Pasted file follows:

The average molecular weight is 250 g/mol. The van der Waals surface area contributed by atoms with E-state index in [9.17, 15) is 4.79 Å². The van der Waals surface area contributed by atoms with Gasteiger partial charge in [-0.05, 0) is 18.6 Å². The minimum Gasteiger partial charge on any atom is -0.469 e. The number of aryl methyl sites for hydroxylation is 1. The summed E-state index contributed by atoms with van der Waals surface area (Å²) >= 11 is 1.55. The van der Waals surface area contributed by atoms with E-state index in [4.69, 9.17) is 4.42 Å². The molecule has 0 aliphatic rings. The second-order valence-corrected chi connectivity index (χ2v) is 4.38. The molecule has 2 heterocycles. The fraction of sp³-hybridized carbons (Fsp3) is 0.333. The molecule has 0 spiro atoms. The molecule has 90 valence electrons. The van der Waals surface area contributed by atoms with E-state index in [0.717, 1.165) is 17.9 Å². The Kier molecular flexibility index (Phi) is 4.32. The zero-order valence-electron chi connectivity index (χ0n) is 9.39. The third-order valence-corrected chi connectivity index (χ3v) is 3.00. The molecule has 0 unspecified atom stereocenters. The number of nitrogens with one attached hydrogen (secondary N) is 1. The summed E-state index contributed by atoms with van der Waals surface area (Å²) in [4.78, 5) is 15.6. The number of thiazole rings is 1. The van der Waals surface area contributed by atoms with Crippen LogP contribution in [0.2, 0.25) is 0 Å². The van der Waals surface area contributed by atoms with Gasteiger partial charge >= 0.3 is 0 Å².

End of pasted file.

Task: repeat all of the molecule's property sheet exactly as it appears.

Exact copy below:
The average molecular weight is 250 g/mol. The van der Waals surface area contributed by atoms with E-state index in [9.17, 15) is 4.79 Å². The van der Waals surface area contributed by atoms with Gasteiger partial charge in [-0.05, 0) is 18.6 Å². The minimum Gasteiger partial charge on any atom is -0.469 e. The number of aryl methyl sites for hydroxylation is 1. The summed E-state index contributed by atoms with van der Waals surface area (Å²) >= 11 is 1.55. The van der Waals surface area contributed by atoms with E-state index in [4.69, 9.17) is 4.42 Å². The molecule has 0 aliphatic rings. The second-order valence-corrected chi connectivity index (χ2v) is 4.38. The molecule has 2 heterocycles. The fraction of sp³-hybridized carbons (Fsp3) is 0.333. The molecule has 0 spiro atoms. The molecule has 90 valence electrons. The van der Waals surface area contributed by atoms with E-state index in [0.717, 1.165) is 17.9 Å². The Kier molecular flexibility index (Phi) is 4.32. The zero-order valence-electron chi connectivity index (χ0n) is 9.39. The third-order valence-corrected chi connectivity index (χ3v) is 3.00. The molecule has 0 unspecified atom stereocenters. The number of nitrogens with one attached hydrogen (secondary N) is 1. The summed E-state index contributed by atoms with van der Waals surface area (Å²) in [4.78, 5) is 15.6. The number of thiazole rings is 1. The van der Waals surface area contributed by atoms with Crippen LogP contribution in [0.2, 0.25) is 0 Å². The van der Waals surface area contributed by atoms with Gasteiger partial charge >= 0.3 is 0 Å².